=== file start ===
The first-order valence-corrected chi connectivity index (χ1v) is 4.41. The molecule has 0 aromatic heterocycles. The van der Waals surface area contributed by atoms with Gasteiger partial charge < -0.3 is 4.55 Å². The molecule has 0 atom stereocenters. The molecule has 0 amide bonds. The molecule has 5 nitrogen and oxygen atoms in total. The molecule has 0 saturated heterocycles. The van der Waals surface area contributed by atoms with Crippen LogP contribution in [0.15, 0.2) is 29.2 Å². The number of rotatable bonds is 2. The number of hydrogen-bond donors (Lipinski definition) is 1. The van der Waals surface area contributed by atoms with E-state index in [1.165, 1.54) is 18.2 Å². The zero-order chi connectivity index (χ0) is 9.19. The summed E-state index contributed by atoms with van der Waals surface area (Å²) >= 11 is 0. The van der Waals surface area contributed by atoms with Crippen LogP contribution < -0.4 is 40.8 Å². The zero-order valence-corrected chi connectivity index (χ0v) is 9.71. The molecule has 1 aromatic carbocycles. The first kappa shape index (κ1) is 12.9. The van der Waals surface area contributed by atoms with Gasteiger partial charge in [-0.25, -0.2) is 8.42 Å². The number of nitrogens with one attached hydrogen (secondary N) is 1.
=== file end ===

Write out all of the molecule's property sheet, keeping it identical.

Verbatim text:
The first-order valence-corrected chi connectivity index (χ1v) is 4.41. The molecule has 0 aromatic heterocycles. The van der Waals surface area contributed by atoms with Gasteiger partial charge < -0.3 is 4.55 Å². The molecule has 0 atom stereocenters. The molecule has 0 amide bonds. The molecule has 5 nitrogen and oxygen atoms in total. The molecule has 0 saturated heterocycles. The van der Waals surface area contributed by atoms with Crippen LogP contribution in [0.15, 0.2) is 29.2 Å². The number of rotatable bonds is 2. The number of hydrogen-bond donors (Lipinski definition) is 1. The van der Waals surface area contributed by atoms with E-state index in [1.165, 1.54) is 18.2 Å². The zero-order chi connectivity index (χ0) is 9.19. The summed E-state index contributed by atoms with van der Waals surface area (Å²) >= 11 is 0. The van der Waals surface area contributed by atoms with Crippen LogP contribution < -0.4 is 40.8 Å². The zero-order valence-corrected chi connectivity index (χ0v) is 9.71. The molecule has 1 aromatic carbocycles. The first kappa shape index (κ1) is 12.9. The van der Waals surface area contributed by atoms with Gasteiger partial charge in [-0.25, -0.2) is 8.42 Å². The number of nitrogens with one attached hydrogen (secondary N) is 1.